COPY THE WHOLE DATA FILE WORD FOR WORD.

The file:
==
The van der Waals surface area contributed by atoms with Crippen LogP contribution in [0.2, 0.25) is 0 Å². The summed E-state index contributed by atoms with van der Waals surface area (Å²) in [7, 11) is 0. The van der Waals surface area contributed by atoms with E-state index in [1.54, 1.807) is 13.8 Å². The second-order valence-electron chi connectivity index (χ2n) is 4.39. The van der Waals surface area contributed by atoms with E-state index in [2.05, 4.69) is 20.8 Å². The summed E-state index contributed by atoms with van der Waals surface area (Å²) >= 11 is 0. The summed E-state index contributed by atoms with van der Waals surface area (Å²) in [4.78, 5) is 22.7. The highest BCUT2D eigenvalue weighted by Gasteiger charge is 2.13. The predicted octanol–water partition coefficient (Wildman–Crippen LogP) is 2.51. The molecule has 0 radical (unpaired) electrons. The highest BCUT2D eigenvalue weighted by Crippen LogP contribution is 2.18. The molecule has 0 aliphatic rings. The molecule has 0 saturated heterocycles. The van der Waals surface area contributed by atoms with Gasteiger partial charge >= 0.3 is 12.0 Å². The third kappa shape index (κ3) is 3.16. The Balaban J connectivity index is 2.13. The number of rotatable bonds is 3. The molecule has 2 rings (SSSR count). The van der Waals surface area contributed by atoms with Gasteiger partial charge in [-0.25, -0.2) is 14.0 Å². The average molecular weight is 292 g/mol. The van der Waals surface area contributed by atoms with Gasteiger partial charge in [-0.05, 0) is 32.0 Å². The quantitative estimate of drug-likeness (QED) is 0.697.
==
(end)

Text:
The van der Waals surface area contributed by atoms with Crippen LogP contribution in [0.2, 0.25) is 0 Å². The summed E-state index contributed by atoms with van der Waals surface area (Å²) in [7, 11) is 0. The van der Waals surface area contributed by atoms with E-state index in [1.54, 1.807) is 13.8 Å². The second-order valence-electron chi connectivity index (χ2n) is 4.39. The van der Waals surface area contributed by atoms with E-state index in [2.05, 4.69) is 20.8 Å². The summed E-state index contributed by atoms with van der Waals surface area (Å²) >= 11 is 0. The summed E-state index contributed by atoms with van der Waals surface area (Å²) in [4.78, 5) is 22.7. The highest BCUT2D eigenvalue weighted by Gasteiger charge is 2.13. The predicted octanol–water partition coefficient (Wildman–Crippen LogP) is 2.51. The molecule has 0 radical (unpaired) electrons. The highest BCUT2D eigenvalue weighted by Crippen LogP contribution is 2.18. The molecule has 0 aliphatic rings. The molecule has 0 saturated heterocycles. The van der Waals surface area contributed by atoms with Gasteiger partial charge >= 0.3 is 12.0 Å². The third kappa shape index (κ3) is 3.16. The Balaban J connectivity index is 2.13. The number of rotatable bonds is 3. The molecule has 2 rings (SSSR count). The van der Waals surface area contributed by atoms with Gasteiger partial charge in [-0.25, -0.2) is 14.0 Å². The average molecular weight is 292 g/mol. The van der Waals surface area contributed by atoms with Gasteiger partial charge in [-0.05, 0) is 32.0 Å². The quantitative estimate of drug-likeness (QED) is 0.697.